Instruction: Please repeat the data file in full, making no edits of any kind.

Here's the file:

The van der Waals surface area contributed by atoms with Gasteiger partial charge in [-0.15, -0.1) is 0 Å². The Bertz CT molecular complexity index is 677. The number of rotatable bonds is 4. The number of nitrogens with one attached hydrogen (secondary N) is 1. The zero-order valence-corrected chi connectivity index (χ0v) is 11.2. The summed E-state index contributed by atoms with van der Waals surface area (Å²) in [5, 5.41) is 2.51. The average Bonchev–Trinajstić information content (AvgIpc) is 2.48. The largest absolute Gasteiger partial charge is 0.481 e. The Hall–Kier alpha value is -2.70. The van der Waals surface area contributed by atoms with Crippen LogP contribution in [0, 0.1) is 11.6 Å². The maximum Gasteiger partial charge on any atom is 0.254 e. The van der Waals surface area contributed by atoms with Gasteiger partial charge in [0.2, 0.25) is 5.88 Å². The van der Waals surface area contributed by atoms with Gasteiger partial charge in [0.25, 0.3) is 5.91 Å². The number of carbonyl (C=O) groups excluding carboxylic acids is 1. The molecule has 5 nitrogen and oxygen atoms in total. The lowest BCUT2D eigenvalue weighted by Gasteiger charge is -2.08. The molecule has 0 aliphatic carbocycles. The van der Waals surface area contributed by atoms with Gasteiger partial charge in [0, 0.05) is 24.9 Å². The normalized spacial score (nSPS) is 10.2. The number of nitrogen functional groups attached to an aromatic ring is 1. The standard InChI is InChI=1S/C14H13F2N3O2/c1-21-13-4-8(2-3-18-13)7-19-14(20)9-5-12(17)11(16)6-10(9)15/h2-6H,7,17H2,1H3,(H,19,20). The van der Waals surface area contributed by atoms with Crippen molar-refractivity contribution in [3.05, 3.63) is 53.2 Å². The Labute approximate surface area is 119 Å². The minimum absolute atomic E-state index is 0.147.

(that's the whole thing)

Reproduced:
The van der Waals surface area contributed by atoms with Gasteiger partial charge in [-0.15, -0.1) is 0 Å². The Bertz CT molecular complexity index is 677. The number of rotatable bonds is 4. The number of nitrogens with one attached hydrogen (secondary N) is 1. The zero-order valence-corrected chi connectivity index (χ0v) is 11.2. The summed E-state index contributed by atoms with van der Waals surface area (Å²) in [5, 5.41) is 2.51. The average Bonchev–Trinajstić information content (AvgIpc) is 2.48. The largest absolute Gasteiger partial charge is 0.481 e. The Hall–Kier alpha value is -2.70. The van der Waals surface area contributed by atoms with Crippen LogP contribution in [0, 0.1) is 11.6 Å². The maximum Gasteiger partial charge on any atom is 0.254 e. The van der Waals surface area contributed by atoms with Gasteiger partial charge in [0.2, 0.25) is 5.88 Å². The van der Waals surface area contributed by atoms with Gasteiger partial charge in [0.25, 0.3) is 5.91 Å². The number of carbonyl (C=O) groups excluding carboxylic acids is 1. The molecule has 5 nitrogen and oxygen atoms in total. The lowest BCUT2D eigenvalue weighted by Gasteiger charge is -2.08. The molecule has 0 aliphatic carbocycles. The van der Waals surface area contributed by atoms with Gasteiger partial charge in [0, 0.05) is 24.9 Å². The normalized spacial score (nSPS) is 10.2. The number of nitrogen functional groups attached to an aromatic ring is 1. The standard InChI is InChI=1S/C14H13F2N3O2/c1-21-13-4-8(2-3-18-13)7-19-14(20)9-5-12(17)11(16)6-10(9)15/h2-6H,7,17H2,1H3,(H,19,20). The van der Waals surface area contributed by atoms with Crippen molar-refractivity contribution in [3.05, 3.63) is 53.2 Å². The Labute approximate surface area is 119 Å². The minimum absolute atomic E-state index is 0.147.